It looks like Nintendo is doing with Super Mario Run what Niantic did with Pokemon Go, only faster. While the former is surely a commercial success, its negative aspects are receiving overwhelming criticism, resulting in a sharp ratings drop. Super Mario Run currently sits at 2.12 on the Apple App Store. That’s a sharp drop from where it was at the end of day one, at 2.5. As a result, Nintendo’s stock price has dropped by 7%. After the gains made by Nintendo after the release of the game, this is quite the setback.
The game has been downloaded anywhere from 11 million to 30 million times since its release with a gross of $9 million and that number will continue to increase. However, the 70,000+ reviews on the App store are piling on the one-stars, resulting in the less than stellar 2.12/5. I don’t recall Pokemon Go’s rating sinking quite that low.
Criticism is aimed at the game not giving players enough for its $10 value. Super Mario Run is a simple runner with one handed gameplay that could’ve easily been free or available for $1-$2. But for a $10 price tag, there are just not enough bells and whistles. There are no special power-ups other than what players have come to expect from the game and no great boss battles. The multiplayer mode allows you to compete against the ghosts of other players, but true multiplayer mode is absent. There is even a mode that allows you to build your own Mushroom Kingdom…but who the hell wants to do that?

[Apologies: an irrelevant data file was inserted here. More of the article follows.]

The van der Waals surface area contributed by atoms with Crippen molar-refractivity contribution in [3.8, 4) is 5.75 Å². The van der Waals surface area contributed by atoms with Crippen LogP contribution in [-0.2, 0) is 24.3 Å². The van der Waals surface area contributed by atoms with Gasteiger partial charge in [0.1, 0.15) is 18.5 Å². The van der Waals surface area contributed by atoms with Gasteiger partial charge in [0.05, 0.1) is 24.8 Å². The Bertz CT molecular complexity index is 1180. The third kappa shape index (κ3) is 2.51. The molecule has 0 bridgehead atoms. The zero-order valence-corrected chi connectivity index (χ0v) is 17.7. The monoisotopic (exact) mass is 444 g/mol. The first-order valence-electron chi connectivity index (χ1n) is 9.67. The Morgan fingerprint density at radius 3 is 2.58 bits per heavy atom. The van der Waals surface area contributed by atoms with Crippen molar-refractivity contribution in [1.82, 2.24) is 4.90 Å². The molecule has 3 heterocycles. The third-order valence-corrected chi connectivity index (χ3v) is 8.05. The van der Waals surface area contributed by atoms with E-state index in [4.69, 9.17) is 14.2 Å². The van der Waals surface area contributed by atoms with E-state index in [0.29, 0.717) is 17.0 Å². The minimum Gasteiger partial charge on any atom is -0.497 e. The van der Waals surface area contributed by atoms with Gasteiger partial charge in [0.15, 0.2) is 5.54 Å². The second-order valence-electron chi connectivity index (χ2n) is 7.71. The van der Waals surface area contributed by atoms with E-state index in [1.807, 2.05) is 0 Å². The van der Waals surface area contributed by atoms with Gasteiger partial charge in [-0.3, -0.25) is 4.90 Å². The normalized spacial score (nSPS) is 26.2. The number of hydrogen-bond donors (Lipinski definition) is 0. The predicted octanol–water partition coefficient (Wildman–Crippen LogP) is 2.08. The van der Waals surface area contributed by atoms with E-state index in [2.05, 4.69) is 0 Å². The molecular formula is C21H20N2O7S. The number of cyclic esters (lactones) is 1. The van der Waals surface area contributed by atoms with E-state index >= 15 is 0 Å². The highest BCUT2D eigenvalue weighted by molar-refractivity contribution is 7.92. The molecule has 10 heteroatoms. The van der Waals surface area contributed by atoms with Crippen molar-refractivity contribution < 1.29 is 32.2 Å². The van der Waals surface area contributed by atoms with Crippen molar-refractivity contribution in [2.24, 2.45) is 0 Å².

For all its faults, Pokemon Go was free, entertained you, literally, for hours and offered up multiple chances to catch Pokemon in all new locations. It was an instant hit due to its simplicity and addictiveness. Super Mario Run’s novelty wears off after a few runs (pun intended).
Nintendo’s first big foray into mobile gaming isn’t exactly going as planned. It seems they’ve relied too much on nostalgia to get players hooked like on Pokemon Go. However, they should take this as a learning opportunity to better their game in this territory. Releasing a mobile game and a console game are two very different things. People expect to pay more for a game with realistic graphics than for a game they can play on their smartphone. For now, Nintendo has tried to do something in between but has ended up doing little of neither. Hopefully for their future releases, which I hope contain some sort of mobile version of Ocarina Of Time, they should up their game and lower their price.